Then, to his left, he saw the gaping black mouth of an alley. He dove into it just as the gun barrels spun and spat orange flame, blasting the bricks on the corner of a building. His landing pad of trash-covered concrete was almost welcoming as he tumbled face-down. He scrambled to his feet just in time to feel the wind of the Bradley's bullets and see them blow apart a plastic trash can right where he'd been laying. He yanked up his jeans again and stumbled up the alley, but a tall chain-link fence topped by barbed wire loomed out of the darkness. Was this what The Fence looked like from the Outside?
He spun around as the Bradley swung into the alley entrance, and in desperation ran straight at the machine. He sure hadn't Assessed that wack-ass move, but the Sentries seemed confused by it. Simba almost Overloaded in surprise when the men dropped for cover on the beast's metal back and the gunner ducked down in his turret, but he didn't have time to wonder why. Twisting sideways, his pack scraping brick, he managed to squeeze through the narrow space between the vehicle and the wall and dashed back into the street. The Bradley's engine roared in metallic rage as the driver threw it into reverse and floored the gas. Smoke filled the alley in a choking cloud, and the Sentries couldn't see to fire their guns. The vehicle lurched backwards like a wounded dinosaur, gouging and scarring the sides of the buildings it was sandwiched between. By the time it had managed to skid itself around, Simba was running up the street.
He hadn’t seen a night-vision scanner on the ancient Bradley, and without it he was only a visual target, and these streets were dark... and so was he! He paused long enough to tear off his pack, strip off his shirt, then re-shoulder the pack and run on. They must have thought he was a Outside thug! Hadn’t they seen his band? Surely, they wouldn’t have shot at a FREE Citizen... not even one as Thoughtless as he!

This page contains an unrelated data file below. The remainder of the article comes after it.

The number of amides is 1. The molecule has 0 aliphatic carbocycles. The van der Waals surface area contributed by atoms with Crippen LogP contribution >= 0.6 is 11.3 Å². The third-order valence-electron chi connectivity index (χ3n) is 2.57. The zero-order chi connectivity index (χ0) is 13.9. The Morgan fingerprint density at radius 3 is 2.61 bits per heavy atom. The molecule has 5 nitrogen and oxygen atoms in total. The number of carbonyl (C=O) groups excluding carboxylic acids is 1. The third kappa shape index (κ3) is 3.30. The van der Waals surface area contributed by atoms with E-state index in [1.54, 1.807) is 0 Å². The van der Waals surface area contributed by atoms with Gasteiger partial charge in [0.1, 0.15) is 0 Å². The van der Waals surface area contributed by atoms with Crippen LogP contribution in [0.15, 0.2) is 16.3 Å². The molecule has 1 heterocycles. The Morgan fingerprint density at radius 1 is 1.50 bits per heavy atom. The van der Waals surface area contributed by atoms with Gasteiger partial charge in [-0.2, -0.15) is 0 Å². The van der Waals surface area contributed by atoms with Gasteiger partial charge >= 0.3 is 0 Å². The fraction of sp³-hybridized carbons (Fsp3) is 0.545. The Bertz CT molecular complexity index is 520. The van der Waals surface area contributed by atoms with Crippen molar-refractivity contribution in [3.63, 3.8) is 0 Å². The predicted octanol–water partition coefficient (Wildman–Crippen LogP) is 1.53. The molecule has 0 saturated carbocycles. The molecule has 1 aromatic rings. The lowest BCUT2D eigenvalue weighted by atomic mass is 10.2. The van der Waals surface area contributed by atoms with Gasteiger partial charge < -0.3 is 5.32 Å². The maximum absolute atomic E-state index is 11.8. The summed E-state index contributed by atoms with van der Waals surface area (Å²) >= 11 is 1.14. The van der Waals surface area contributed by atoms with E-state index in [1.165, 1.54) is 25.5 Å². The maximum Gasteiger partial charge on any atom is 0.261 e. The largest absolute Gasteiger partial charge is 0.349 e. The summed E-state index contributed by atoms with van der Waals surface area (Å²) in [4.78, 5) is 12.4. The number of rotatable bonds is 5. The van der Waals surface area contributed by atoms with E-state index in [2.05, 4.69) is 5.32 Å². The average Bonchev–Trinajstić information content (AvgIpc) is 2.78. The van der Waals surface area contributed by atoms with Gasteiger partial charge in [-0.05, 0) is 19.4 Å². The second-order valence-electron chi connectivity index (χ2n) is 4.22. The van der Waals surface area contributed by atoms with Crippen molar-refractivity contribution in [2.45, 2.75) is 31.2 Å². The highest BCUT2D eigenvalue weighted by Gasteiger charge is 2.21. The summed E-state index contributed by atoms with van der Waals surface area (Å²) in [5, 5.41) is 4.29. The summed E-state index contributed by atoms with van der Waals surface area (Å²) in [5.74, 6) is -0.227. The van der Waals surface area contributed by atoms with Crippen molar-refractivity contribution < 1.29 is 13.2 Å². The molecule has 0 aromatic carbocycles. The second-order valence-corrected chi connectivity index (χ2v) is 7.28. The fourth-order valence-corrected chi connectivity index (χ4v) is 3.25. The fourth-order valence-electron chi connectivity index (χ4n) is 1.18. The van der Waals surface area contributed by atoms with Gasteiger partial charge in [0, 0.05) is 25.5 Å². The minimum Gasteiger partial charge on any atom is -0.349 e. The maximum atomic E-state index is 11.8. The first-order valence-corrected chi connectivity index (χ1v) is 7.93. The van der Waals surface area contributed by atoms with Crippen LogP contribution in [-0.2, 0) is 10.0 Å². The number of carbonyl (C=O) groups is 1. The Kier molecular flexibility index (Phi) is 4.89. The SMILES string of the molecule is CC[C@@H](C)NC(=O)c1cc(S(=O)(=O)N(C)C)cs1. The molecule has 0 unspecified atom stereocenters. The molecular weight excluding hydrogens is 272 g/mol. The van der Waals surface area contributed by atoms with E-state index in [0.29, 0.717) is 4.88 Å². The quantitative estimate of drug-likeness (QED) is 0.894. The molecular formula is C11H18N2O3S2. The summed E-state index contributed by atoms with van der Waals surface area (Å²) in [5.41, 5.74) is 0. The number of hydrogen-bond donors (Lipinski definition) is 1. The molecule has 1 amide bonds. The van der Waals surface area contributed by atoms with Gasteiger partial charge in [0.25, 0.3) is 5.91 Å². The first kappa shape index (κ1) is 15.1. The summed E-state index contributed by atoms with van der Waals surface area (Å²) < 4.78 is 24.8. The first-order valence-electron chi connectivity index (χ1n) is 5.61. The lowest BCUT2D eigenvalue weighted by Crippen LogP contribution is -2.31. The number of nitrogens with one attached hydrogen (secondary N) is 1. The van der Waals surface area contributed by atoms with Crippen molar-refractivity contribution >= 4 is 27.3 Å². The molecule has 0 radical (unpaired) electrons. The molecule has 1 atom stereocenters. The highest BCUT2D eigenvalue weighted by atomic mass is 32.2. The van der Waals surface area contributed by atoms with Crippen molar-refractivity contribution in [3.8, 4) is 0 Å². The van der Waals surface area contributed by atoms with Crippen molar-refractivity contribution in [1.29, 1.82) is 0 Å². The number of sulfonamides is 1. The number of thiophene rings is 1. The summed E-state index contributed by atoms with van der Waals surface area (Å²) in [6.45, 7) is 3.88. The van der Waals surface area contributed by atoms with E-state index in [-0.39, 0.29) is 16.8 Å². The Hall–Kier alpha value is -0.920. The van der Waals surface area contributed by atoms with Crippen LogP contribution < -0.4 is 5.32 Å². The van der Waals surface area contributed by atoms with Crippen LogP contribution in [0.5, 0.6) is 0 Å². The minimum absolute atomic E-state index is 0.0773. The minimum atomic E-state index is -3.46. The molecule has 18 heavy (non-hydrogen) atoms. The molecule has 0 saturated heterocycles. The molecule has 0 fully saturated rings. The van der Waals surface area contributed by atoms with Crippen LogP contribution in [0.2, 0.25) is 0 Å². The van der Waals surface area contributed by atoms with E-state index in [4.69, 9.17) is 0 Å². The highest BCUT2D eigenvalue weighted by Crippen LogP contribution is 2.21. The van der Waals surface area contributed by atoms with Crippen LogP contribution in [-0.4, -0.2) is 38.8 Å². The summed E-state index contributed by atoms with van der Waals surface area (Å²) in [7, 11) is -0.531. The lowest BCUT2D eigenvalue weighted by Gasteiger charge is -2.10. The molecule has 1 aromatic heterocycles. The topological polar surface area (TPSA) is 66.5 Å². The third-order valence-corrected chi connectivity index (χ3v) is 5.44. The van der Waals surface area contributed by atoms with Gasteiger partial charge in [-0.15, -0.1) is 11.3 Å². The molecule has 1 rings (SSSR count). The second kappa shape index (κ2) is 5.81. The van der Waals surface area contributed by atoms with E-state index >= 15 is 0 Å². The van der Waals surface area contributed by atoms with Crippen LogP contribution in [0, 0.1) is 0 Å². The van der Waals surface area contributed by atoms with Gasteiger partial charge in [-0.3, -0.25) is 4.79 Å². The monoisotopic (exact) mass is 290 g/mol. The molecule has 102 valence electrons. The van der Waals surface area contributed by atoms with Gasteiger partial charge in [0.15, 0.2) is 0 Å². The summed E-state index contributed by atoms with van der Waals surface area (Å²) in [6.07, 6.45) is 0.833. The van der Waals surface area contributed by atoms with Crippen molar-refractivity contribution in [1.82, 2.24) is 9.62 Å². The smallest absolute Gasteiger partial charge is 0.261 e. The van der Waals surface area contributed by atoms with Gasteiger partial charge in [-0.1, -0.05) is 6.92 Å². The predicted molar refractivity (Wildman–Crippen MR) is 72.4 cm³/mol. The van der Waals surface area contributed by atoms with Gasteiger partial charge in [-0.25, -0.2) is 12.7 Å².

He was almost ready to drop, stumbling, his feet dragging, knowing he couldn't keep going much longer. The Bradley was gaining again. He cut into another alley, hearing the squeal of track pads as the machine turned to follow. But again he saw that his escape was cut off by a chain-link fence topped with barbed wire. The Sentries must have seen this, too, because the Bradley clanked to a halt, this time at an angle, completely blocking the narrow passage. Simba was caught in the glare of the headlights, their heat seeming to burn his bare chest. He felt like a rat about to be lasered by a Municipal Sanitation Tech. Then another chilling thought: Maybe these men weren’t really Sentries, but terrorists who’d stolen a Bradley!